Home owners and buyers have similarly been mesmerised by the numbers attached to fixed-rate mortgages when perhaps they should still be admiring the wider artistic and technical picture.
Friday saw a good old- fashioned panic, with home owners jostling to leap out of variable-rate loans into fixed rates before the numbers clicked up any higher.
It was all generated by the money markets predicting higher interest rates over the medium term. Short-term rates were not threatened, but funds to back five-year loans, which had been creeping higher all week, became more expensive.
It's all a matter of timing; lenders buy chunks of money, lend it out, and go back to the market for more when the chest is bare.
Abbey National and Nationwide had recently been back to the market and re- priced their loans a touch higher. But when the Leeds, which was offering a really cheap five-year deal at 6.75 per cent, had to re-price up to 7.39 per cent, shock waves set in. Home owners rushed to soak up the remaining five-year deals as they were withdrawn from sale.
But by the end of the day the markets had calmed down and rates were already beginning to slide back a little.
Some lenders rushed out new deals, but most - sensibly - decided to wait until this week before testing the temperature of the fixed-rate waters. Of course, when it comes to fixed rates, the cheaper the better - as long as there are no hidden catches such as compulsory insurances, high fees or impossible redemption penalties. But it is not a case of now or never - even if this does turn out to be the bottom of the market.
The five-year deals still around at 7.25 per cent, from Lloyds and Midland banks for instance, still undercut basic variable rates - 7.74 per cent with most lenders - and look like terrific value.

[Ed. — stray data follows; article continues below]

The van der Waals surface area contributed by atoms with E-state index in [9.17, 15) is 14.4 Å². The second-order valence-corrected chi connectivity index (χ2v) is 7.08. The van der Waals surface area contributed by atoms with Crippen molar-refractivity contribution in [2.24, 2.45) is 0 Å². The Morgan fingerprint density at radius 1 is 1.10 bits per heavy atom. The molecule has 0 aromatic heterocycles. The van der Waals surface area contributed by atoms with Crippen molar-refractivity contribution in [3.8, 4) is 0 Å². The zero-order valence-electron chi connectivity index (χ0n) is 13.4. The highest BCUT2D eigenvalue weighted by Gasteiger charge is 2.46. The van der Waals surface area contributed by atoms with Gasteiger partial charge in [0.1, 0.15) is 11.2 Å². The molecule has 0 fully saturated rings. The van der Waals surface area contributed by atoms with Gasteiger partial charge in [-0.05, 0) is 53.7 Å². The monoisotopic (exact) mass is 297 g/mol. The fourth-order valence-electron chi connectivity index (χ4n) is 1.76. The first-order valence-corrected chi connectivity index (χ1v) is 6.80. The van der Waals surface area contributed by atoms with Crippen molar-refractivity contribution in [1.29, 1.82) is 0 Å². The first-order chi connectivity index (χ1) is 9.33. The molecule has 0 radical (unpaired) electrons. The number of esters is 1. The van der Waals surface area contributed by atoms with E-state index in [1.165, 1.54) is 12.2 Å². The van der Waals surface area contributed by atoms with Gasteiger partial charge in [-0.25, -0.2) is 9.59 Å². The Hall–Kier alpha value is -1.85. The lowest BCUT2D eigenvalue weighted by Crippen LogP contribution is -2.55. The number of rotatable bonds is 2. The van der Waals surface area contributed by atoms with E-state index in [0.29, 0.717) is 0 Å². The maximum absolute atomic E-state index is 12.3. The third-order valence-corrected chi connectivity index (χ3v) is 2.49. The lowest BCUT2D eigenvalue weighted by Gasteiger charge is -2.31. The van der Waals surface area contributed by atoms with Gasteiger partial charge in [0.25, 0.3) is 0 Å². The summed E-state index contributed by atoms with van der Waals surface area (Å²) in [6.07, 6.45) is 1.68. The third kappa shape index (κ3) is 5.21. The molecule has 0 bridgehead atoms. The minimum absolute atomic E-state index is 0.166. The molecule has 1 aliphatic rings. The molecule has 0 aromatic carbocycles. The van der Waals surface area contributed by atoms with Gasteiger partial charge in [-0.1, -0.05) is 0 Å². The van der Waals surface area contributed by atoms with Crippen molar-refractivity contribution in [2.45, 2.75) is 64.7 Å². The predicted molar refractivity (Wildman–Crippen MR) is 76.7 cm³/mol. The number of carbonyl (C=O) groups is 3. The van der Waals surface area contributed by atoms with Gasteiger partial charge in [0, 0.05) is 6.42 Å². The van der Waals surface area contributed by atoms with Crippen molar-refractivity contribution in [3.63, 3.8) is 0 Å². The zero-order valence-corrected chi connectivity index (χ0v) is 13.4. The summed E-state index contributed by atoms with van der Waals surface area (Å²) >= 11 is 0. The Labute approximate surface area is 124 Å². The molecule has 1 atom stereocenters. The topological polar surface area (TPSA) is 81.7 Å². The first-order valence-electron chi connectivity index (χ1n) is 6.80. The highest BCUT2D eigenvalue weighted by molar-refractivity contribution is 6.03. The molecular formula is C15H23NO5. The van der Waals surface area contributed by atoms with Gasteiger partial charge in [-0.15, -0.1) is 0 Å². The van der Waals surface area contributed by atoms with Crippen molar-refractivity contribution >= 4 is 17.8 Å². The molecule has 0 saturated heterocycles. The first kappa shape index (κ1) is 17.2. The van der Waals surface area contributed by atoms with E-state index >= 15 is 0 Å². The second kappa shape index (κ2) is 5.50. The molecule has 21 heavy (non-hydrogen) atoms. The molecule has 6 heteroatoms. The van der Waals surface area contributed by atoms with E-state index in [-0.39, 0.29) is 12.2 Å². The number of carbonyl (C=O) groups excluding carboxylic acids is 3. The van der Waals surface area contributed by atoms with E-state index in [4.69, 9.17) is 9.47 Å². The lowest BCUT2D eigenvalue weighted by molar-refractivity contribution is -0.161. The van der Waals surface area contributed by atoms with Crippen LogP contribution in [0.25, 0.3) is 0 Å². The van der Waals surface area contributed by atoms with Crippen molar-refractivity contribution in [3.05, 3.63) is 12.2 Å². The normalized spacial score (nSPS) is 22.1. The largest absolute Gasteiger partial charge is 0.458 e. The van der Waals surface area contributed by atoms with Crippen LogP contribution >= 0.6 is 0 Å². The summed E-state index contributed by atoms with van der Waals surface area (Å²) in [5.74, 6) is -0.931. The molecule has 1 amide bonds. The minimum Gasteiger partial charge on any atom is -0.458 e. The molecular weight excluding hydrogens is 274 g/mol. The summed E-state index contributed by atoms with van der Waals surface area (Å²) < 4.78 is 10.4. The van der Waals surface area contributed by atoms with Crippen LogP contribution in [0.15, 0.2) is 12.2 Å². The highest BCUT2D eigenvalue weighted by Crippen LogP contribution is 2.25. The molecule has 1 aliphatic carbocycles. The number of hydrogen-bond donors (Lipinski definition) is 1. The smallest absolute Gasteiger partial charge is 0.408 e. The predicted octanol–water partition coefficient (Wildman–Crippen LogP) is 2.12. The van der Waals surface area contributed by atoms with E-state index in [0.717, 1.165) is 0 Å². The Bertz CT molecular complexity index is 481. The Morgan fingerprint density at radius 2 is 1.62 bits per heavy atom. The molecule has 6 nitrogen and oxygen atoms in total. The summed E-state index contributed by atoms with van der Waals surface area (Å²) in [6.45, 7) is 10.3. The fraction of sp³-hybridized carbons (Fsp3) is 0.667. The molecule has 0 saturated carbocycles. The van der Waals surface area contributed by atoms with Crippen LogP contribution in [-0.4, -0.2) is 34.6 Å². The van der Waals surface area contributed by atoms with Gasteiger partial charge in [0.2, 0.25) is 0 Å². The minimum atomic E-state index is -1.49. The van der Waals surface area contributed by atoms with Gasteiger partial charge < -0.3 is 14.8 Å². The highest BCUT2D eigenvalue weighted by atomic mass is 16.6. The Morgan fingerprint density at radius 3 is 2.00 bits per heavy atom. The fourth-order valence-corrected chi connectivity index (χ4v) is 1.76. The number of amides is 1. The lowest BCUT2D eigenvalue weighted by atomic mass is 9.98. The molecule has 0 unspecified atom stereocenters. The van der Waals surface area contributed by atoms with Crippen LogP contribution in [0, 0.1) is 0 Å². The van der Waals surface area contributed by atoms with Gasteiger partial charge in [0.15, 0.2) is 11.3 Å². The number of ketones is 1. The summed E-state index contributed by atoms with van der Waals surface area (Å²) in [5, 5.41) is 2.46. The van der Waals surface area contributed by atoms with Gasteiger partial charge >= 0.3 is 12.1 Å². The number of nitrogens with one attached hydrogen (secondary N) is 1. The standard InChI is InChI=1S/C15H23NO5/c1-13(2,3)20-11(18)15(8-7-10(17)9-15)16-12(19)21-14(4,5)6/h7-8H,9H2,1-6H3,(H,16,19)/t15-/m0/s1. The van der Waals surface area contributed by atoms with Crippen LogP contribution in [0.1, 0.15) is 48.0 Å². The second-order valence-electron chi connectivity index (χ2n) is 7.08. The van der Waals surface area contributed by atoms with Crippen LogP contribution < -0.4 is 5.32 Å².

Fixed rates are not just about beating the variable rates on offer. They are also an insurance policy against rising rates. So you might think it was worth paying a little more than the going rate to get hold of one that is going to last a decent length of time and carry you through the period when rising rates are forecast.
A five-year term seems about right. Beware being seduced by the tiny rates around for one or two years. You could end the fix just to emerge into high rates. Three years will probably bring you out into the aftermath of a General Election - and that could also be uncomfortable.
While there may yet be some tempting offers at 10 years and beyond, those unable to see that far into their personal future should still be pretty pleased with one of the new five-year deals around - even if they are a step away from the bargain basement.
SAVERS who feel that their cash is wasting away in a bank or building society should not forget the bargain offered by giving the money to the gas or electricity company.
There is still time to dodge the 8 per cent VAT on fuel that starts on 1 April. So unless you have found the impossible account that pays more than 8 per cent, you might as well hand it over as pre-payment on your fuel bills. Many companies are helpfully sending out special pre-payment forms - after all they gain from the cash flow. It is only the Exchequer that loses out.
Even if you do not want to pre-pay, you should ensure that you are not paying an estimated bill that that gives too low a reading. Read your own meter and ask for a higher adjusted bill, so you are least up to date before the VAT man cometh. And remember, in a year's time the game will roll around again as the VAT rate on fuel goes up to 17.5 per cent.Reuse content